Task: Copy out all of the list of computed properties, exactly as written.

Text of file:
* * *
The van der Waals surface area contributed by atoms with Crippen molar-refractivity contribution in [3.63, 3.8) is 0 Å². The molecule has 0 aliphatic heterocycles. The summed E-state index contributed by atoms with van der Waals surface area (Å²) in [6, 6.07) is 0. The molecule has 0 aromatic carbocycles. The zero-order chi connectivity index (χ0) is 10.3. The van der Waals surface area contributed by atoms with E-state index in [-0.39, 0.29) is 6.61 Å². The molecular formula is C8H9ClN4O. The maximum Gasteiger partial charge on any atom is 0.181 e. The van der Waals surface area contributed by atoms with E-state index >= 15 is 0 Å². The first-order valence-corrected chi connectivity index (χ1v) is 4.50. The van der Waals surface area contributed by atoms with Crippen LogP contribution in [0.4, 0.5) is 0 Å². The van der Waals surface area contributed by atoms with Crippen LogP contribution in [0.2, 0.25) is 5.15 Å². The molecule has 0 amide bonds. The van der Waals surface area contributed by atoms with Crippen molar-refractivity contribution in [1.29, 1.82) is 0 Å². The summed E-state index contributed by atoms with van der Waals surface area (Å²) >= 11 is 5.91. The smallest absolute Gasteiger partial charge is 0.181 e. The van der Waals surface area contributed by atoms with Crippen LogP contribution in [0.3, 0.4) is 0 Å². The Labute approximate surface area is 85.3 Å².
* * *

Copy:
The van der Waals surface area contributed by atoms with Crippen molar-refractivity contribution in [3.63, 3.8) is 0 Å². The molecule has 0 aliphatic heterocycles. The summed E-state index contributed by atoms with van der Waals surface area (Å²) in [6, 6.07) is 0. The molecule has 0 aromatic carbocycles. The zero-order chi connectivity index (χ0) is 10.3. The van der Waals surface area contributed by atoms with E-state index in [-0.39, 0.29) is 6.61 Å². The molecular formula is C8H9ClN4O. The maximum Gasteiger partial charge on any atom is 0.181 e. The van der Waals surface area contributed by atoms with E-state index >= 15 is 0 Å². The first-order valence-corrected chi connectivity index (χ1v) is 4.50. The van der Waals surface area contributed by atoms with Crippen LogP contribution in [0.4, 0.5) is 0 Å². The van der Waals surface area contributed by atoms with Crippen LogP contribution in [0.2, 0.25) is 5.15 Å². The molecule has 0 amide bonds. The van der Waals surface area contributed by atoms with Crippen molar-refractivity contribution in [1.29, 1.82) is 0 Å². The summed E-state index contributed by atoms with van der Waals surface area (Å²) >= 11 is 5.91. The smallest absolute Gasteiger partial charge is 0.181 e. The van der Waals surface area contributed by atoms with Crippen LogP contribution in [0.3, 0.4) is 0 Å². The Labute approximate surface area is 85.3 Å².